He maketh me to lie down in green pastures. He leadeth me beside still waters.

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In May, my mother-in-law, Joy Ellsworth, had had enough with a pain in her right side and finally agreed with our urging her to go to the hospital emergency room. Despite the fact that her primary care physician had been encouraging Joy for some time to do just that, Joy’s style was to call the provider’s office, schedule an appointment and make her complaints in person, apparently assuming that eventually blood and urine tests would sufficiently inform the doctor as to what might be source of her discomfort and pain.

Joy at age 81 was being treated for diabetes, was legally blind; possessed of vision only out of the corner of one eye and dealing with intestinal problems she might have assumed to be an irritable bowel syndrome or something else manageable with medication. An extremely stoic personality when it came to her health and privacy issues, Joy tended to long-suffering rather than open herself up to an assortment of medical tests and explorations. She seemed quite ready at the drop of a hat to pooh pooh the notion that she might be seriously in need of more dramatic medical attention and that her ability to endure discomfort had worked for her long enough to cause her to attempt to ignore her condition despite warning signs.

What the medical provider knew in terms of Joy’s complaints, was that appointments, blood and urine tests were not going to provide a solution so long as Joy could “manage” her discomfort and avoid learning anything catastrophic about her health.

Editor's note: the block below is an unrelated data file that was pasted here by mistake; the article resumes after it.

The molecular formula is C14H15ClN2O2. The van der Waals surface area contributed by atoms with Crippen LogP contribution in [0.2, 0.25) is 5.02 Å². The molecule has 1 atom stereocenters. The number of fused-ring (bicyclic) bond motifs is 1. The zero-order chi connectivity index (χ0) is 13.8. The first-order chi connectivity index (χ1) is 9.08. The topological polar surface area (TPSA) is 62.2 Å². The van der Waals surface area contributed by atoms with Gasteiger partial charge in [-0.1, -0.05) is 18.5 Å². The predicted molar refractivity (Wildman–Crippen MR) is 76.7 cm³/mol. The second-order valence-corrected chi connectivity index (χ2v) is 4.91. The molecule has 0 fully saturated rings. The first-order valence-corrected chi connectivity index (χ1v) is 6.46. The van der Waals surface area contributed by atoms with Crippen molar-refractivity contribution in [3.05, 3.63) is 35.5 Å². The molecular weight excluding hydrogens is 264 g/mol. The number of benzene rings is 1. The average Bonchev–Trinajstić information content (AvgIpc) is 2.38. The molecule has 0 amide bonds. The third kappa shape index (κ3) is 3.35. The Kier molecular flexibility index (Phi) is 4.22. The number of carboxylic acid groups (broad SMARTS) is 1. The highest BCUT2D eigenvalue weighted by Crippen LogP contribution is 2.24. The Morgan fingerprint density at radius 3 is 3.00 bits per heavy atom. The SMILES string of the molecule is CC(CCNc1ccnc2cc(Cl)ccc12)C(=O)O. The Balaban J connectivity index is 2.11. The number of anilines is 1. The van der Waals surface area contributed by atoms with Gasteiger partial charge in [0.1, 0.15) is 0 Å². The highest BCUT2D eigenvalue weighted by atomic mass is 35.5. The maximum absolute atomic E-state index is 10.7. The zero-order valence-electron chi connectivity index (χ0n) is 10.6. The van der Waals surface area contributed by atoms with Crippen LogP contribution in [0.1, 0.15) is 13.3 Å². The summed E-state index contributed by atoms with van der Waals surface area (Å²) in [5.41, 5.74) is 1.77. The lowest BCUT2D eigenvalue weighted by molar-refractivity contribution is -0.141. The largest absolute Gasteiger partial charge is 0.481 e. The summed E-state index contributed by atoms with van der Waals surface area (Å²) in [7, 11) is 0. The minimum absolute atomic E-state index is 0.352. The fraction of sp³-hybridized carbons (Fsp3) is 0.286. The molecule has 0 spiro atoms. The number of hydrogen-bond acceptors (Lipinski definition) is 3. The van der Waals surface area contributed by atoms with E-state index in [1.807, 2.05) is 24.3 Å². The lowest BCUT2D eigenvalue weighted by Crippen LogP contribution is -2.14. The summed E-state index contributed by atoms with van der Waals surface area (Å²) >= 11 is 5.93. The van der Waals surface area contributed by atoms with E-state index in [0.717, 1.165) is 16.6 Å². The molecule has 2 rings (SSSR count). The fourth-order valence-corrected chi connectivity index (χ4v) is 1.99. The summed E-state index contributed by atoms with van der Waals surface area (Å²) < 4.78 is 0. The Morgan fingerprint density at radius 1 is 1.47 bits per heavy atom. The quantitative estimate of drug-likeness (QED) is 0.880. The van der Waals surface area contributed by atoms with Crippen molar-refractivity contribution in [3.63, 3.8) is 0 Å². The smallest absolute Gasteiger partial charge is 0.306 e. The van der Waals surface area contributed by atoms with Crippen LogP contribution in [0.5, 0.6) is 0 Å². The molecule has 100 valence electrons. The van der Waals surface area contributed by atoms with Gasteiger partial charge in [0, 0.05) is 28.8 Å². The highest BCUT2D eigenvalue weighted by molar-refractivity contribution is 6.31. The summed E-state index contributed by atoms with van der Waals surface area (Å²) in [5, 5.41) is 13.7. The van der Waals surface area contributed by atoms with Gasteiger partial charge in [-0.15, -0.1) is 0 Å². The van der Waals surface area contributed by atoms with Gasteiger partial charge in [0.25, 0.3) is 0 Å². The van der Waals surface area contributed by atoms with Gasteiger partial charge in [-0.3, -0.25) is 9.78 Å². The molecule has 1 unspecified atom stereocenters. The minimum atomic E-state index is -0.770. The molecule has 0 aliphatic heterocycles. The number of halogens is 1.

We were in the hospital Emergency Room for more than 8 hours. During that time a sequence of medical tests and examinations were run including scans, an EKG and x-rays. None of the tests indicated a cause of the unremitting pain in her right side just below her rib cage  …. until the last exam, an ultrasound. The result of the ultra sound revealed a growth on her liver and a suspicion that required a biopsy.

Based on the tests, all signs pointed to liver cancer.

In June the results were in, the diagnosis was stage 4 cancer in the liver, bile ducts and lymph nodes. The only question was the origination point from which the cancer had metastasized. It had not begun in the liver and eventually the conclusion was reached that the start point was somewhere near the connection between the stomach and the large intestine.

Joy was referred to an oncologist. By this time, my wife’s siblings had been fully apprised of Joy’s condition and its implications.

My perception of Joy’s stoically heroic or heroically stoic (makes no difference) way of expressing herself about her life, her fears, her expectations, is that the stoicism was part of a larger self-presentation that tended in a narcissistic direction. For years Lietta and I had discussed the seemingly over-arching  concern Joy exhibited in terms of how she was perceived – by everyone – and not just immediate family. Particularly after she became a widow, her need to portray herself in a spot-lighted way became more pronounced.

Lietta and I had arguments about how we ought to manage our interactions with Joy in an open and honest manner, given Joy’s tendency to act as if she were constantly on stage and in front of an audience. On more than one occasion, I found myself caught in a three-way conversation with Lietta and Joy in which I was obviously the audience Joy was speaking to even though her interaction was with Lietta her daughter.

 

The rest of what I write is entirely my opinion and judgement based on my observance of events, behaviors and listening to dialogues between Joy and others.